But above all, it will require a robust understanding of people, their climate anxieties and tensions, their unmet sustainability needs.
This intelligence will provide the springboard and the proof that empowers brands to properly back sustainable transformation.
Another initiative we launched at COP26 was the "GoodLife2030", which used citizen research from across the UK to understand how people’s aspirations coming out of Covid have changed: from high carbon lifestyles defined by the consumption of stuff, towards lifestyles defined by connection to ourselves, each other and the natural world. What if, as an agency, you were committed to helping redefine this new version of the "Good life" in society?
According to the 2022 Circularity Gap report, 91% of the resources put into the manufacture of consumer goods are currently wasted. Yet despite this, many brands lack real commitment to solving this. Even Nike, which in October quietly shelved its "Reuse-a-shoe" recycling programme due to Brexit-related costs. What would it take to make these kinds of initiatives so popular they become commercially indispensable to a brand? How could advertising help make them exciting and cultural, how could CX make them easy and habitual?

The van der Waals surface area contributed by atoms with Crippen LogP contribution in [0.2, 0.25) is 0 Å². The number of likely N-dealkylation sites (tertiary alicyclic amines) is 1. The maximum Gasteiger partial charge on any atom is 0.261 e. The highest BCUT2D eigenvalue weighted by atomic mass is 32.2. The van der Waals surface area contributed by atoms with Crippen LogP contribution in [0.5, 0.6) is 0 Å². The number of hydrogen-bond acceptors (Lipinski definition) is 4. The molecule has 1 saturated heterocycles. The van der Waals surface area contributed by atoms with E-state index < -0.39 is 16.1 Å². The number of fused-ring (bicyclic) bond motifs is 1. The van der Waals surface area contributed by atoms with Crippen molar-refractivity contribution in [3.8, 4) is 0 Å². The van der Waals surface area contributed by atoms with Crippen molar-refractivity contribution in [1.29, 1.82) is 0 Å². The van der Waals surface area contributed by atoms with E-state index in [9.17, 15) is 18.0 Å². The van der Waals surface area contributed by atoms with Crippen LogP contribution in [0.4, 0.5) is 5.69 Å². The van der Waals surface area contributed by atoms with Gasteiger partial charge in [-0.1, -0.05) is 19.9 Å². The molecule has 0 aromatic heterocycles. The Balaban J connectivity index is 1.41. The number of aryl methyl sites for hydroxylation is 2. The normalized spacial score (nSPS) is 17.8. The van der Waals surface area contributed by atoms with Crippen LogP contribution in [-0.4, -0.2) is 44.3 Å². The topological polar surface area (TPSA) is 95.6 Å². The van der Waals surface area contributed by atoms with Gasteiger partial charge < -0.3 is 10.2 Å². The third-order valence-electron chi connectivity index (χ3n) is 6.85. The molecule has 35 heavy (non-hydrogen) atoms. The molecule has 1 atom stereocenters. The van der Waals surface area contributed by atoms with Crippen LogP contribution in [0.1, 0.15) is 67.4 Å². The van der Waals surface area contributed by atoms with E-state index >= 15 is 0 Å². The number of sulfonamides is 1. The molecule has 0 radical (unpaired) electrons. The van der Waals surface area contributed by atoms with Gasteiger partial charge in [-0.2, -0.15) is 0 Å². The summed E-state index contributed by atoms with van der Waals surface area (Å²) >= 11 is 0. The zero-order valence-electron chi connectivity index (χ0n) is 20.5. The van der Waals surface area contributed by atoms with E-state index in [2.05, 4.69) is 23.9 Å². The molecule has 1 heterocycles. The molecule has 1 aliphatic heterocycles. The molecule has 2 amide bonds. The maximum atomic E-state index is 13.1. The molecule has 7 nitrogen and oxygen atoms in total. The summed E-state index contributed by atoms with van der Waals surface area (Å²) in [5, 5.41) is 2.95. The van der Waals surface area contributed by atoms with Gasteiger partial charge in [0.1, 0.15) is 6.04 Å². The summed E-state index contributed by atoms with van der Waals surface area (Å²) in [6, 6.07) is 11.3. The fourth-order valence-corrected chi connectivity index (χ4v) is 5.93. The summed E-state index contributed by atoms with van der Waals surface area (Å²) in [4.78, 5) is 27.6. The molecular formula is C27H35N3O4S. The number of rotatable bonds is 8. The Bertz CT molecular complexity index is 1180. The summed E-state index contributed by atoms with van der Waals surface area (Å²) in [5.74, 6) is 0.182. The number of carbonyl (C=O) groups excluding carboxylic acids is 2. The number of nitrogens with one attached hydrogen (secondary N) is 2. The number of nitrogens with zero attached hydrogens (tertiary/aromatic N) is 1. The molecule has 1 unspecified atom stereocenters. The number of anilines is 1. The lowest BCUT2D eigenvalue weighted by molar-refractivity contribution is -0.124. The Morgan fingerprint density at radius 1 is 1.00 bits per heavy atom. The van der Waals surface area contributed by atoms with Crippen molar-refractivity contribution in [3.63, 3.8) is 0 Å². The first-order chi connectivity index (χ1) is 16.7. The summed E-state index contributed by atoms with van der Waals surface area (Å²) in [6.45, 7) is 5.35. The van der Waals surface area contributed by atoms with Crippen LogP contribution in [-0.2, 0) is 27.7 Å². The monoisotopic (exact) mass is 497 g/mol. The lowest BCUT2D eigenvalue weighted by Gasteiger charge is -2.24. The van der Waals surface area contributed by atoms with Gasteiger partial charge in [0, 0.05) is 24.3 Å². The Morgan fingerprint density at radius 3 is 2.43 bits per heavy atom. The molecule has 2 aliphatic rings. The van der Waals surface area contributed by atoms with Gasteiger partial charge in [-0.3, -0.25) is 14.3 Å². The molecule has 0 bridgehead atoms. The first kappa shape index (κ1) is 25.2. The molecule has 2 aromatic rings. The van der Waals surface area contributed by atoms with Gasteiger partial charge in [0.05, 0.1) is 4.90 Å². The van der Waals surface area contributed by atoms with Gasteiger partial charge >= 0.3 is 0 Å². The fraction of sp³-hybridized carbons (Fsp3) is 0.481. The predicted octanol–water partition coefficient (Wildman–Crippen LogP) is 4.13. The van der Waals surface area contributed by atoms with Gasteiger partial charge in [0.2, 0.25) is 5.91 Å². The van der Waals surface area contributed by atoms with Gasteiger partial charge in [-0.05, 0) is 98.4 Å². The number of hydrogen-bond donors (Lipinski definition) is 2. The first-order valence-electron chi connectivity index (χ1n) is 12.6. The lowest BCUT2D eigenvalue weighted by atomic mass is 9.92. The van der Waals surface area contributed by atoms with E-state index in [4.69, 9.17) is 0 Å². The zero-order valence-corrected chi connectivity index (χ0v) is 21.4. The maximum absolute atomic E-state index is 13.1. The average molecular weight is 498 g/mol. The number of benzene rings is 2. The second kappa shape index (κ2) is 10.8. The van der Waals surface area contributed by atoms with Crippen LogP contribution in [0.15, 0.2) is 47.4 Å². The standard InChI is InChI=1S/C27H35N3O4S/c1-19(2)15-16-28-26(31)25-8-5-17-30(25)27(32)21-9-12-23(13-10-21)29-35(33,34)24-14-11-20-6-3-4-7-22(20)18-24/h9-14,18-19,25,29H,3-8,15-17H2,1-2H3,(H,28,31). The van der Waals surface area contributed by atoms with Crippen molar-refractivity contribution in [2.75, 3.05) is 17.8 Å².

This is a job that only our industry can do – no other has the necessary blend of skills. Because brands need sustainability ideas that are at once both substantial and exciting. Substantial in that they are credibly reducing environmental impact at scale (and so avoiding greenwash); exciting in that people want to actively participate with them so that they don’t get shelved six months later.
At Iris, we have assembled a diverse suite of skills in our future strategy team to help brands like Pizza Hut and Starbucks to manage this tension. Sustainability experts collide with creative strategists to create decarbonising ideas that people want to participate in. They will be talking about how they created one such idea, our "Attack mode" platform for Formula E, with the APG next week.
The next big transformation opportunity